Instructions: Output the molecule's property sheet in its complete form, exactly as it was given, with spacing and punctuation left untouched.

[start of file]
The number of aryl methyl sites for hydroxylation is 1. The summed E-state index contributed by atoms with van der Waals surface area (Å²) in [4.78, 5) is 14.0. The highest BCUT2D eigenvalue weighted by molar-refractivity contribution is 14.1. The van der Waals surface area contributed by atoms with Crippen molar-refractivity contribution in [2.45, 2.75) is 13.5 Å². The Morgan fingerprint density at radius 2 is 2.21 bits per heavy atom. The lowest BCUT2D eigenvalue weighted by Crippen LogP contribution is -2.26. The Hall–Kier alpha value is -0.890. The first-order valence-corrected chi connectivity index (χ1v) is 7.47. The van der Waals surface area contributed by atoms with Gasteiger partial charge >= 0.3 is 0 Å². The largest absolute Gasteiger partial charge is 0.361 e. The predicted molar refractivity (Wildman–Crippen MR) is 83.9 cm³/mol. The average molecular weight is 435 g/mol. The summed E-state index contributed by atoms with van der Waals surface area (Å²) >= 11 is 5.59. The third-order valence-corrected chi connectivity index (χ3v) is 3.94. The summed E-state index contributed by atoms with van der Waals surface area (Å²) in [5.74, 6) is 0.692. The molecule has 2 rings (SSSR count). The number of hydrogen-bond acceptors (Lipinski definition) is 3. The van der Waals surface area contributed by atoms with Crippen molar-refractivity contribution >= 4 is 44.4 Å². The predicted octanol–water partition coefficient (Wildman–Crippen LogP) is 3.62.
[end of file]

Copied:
The number of aryl methyl sites for hydroxylation is 1. The summed E-state index contributed by atoms with van der Waals surface area (Å²) in [4.78, 5) is 14.0. The highest BCUT2D eigenvalue weighted by molar-refractivity contribution is 14.1. The van der Waals surface area contributed by atoms with Crippen molar-refractivity contribution in [2.45, 2.75) is 13.5 Å². The Morgan fingerprint density at radius 2 is 2.21 bits per heavy atom. The lowest BCUT2D eigenvalue weighted by Crippen LogP contribution is -2.26. The Hall–Kier alpha value is -0.890. The first-order valence-corrected chi connectivity index (χ1v) is 7.47. The van der Waals surface area contributed by atoms with Gasteiger partial charge >= 0.3 is 0 Å². The largest absolute Gasteiger partial charge is 0.361 e. The predicted molar refractivity (Wildman–Crippen MR) is 83.9 cm³/mol. The average molecular weight is 435 g/mol. The summed E-state index contributed by atoms with van der Waals surface area (Å²) >= 11 is 5.59. The third-order valence-corrected chi connectivity index (χ3v) is 3.94. The summed E-state index contributed by atoms with van der Waals surface area (Å²) in [5.74, 6) is 0.692. The molecule has 2 rings (SSSR count). The number of hydrogen-bond acceptors (Lipinski definition) is 3. The van der Waals surface area contributed by atoms with Crippen molar-refractivity contribution >= 4 is 44.4 Å². The predicted octanol–water partition coefficient (Wildman–Crippen LogP) is 3.62.